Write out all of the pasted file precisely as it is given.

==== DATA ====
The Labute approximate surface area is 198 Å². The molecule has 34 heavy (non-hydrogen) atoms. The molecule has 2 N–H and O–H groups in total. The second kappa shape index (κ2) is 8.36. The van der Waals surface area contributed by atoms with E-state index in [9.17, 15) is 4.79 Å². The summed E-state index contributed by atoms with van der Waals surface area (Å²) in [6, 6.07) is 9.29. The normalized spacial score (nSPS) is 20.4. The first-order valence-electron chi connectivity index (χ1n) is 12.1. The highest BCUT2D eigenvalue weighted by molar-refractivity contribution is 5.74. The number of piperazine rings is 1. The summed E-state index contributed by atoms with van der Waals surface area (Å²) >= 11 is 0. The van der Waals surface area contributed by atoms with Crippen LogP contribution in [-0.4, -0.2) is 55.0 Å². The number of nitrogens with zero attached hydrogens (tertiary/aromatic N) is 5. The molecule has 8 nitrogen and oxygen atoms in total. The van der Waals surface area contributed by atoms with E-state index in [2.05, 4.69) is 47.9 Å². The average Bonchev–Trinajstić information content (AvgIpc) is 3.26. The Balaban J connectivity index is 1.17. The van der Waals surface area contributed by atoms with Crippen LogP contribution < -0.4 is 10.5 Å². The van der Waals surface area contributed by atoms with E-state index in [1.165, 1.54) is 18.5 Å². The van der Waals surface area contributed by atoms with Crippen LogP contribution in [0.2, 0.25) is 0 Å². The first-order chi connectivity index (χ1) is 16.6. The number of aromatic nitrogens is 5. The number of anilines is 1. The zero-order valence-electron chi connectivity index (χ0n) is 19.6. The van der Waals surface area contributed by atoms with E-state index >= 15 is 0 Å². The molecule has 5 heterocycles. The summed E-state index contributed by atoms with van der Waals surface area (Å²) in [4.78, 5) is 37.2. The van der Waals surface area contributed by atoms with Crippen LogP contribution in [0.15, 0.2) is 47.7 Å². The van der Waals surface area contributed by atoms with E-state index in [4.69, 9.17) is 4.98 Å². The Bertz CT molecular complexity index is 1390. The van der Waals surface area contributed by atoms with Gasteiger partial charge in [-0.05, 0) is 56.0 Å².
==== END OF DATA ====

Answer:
The Labute approximate surface area is 198 Å². The molecule has 34 heavy (non-hydrogen) atoms. The molecule has 2 N–H and O–H groups in total. The second kappa shape index (κ2) is 8.36. The van der Waals surface area contributed by atoms with E-state index in [9.17, 15) is 4.79 Å². The summed E-state index contributed by atoms with van der Waals surface area (Å²) in [6, 6.07) is 9.29. The normalized spacial score (nSPS) is 20.4. The first-order valence-electron chi connectivity index (χ1n) is 12.1. The highest BCUT2D eigenvalue weighted by molar-refractivity contribution is 5.74. The number of piperazine rings is 1. The summed E-state index contributed by atoms with van der Waals surface area (Å²) >= 11 is 0. The van der Waals surface area contributed by atoms with Crippen LogP contribution in [-0.4, -0.2) is 55.0 Å². The number of nitrogens with zero attached hydrogens (tertiary/aromatic N) is 5. The molecule has 8 nitrogen and oxygen atoms in total. The van der Waals surface area contributed by atoms with E-state index in [2.05, 4.69) is 47.9 Å². The average Bonchev–Trinajstić information content (AvgIpc) is 3.26. The Balaban J connectivity index is 1.17. The van der Waals surface area contributed by atoms with Crippen LogP contribution < -0.4 is 10.5 Å². The van der Waals surface area contributed by atoms with E-state index in [1.165, 1.54) is 18.5 Å². The van der Waals surface area contributed by atoms with Crippen LogP contribution in [0.2, 0.25) is 0 Å². The first-order chi connectivity index (χ1) is 16.6. The number of aromatic nitrogens is 5. The number of anilines is 1. The zero-order valence-electron chi connectivity index (χ0n) is 19.6. The van der Waals surface area contributed by atoms with E-state index >= 15 is 0 Å². The molecule has 5 heterocycles. The summed E-state index contributed by atoms with van der Waals surface area (Å²) in [4.78, 5) is 37.2. The van der Waals surface area contributed by atoms with Crippen LogP contribution in [0.15, 0.2) is 47.7 Å². The van der Waals surface area contributed by atoms with E-state index in [4.69, 9.17) is 4.98 Å². The Bertz CT molecular complexity index is 1390. The van der Waals surface area contributed by atoms with Gasteiger partial charge in [-0.05, 0) is 56.0 Å².